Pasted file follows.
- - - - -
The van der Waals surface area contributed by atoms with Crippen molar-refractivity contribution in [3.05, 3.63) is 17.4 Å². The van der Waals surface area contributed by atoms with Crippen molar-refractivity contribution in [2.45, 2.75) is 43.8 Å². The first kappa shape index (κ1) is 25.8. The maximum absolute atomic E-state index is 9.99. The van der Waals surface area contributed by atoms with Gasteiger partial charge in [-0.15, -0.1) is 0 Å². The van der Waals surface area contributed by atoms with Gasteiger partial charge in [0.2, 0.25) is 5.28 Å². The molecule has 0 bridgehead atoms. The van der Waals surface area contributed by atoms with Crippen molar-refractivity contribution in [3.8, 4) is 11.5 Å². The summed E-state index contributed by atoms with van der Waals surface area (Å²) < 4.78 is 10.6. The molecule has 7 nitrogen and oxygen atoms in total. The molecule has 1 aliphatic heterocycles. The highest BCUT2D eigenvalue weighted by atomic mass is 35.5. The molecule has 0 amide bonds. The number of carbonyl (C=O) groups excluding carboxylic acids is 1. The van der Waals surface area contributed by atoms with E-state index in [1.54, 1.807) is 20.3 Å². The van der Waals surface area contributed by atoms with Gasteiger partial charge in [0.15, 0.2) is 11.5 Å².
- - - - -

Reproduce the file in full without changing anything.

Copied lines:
The van der Waals surface area contributed by atoms with Crippen molar-refractivity contribution in [3.05, 3.63) is 17.4 Å². The van der Waals surface area contributed by atoms with Crippen molar-refractivity contribution in [2.45, 2.75) is 43.8 Å². The first kappa shape index (κ1) is 25.8. The maximum absolute atomic E-state index is 9.99. The van der Waals surface area contributed by atoms with Gasteiger partial charge in [-0.15, -0.1) is 0 Å². The van der Waals surface area contributed by atoms with Gasteiger partial charge in [0.2, 0.25) is 5.28 Å². The molecule has 0 bridgehead atoms. The van der Waals surface area contributed by atoms with Crippen molar-refractivity contribution in [3.8, 4) is 11.5 Å². The summed E-state index contributed by atoms with van der Waals surface area (Å²) < 4.78 is 10.6. The molecule has 7 nitrogen and oxygen atoms in total. The molecule has 1 aliphatic heterocycles. The highest BCUT2D eigenvalue weighted by atomic mass is 35.5. The molecule has 0 amide bonds. The number of carbonyl (C=O) groups excluding carboxylic acids is 1. The van der Waals surface area contributed by atoms with E-state index in [1.54, 1.807) is 20.3 Å². The van der Waals surface area contributed by atoms with Gasteiger partial charge in [0.15, 0.2) is 11.5 Å².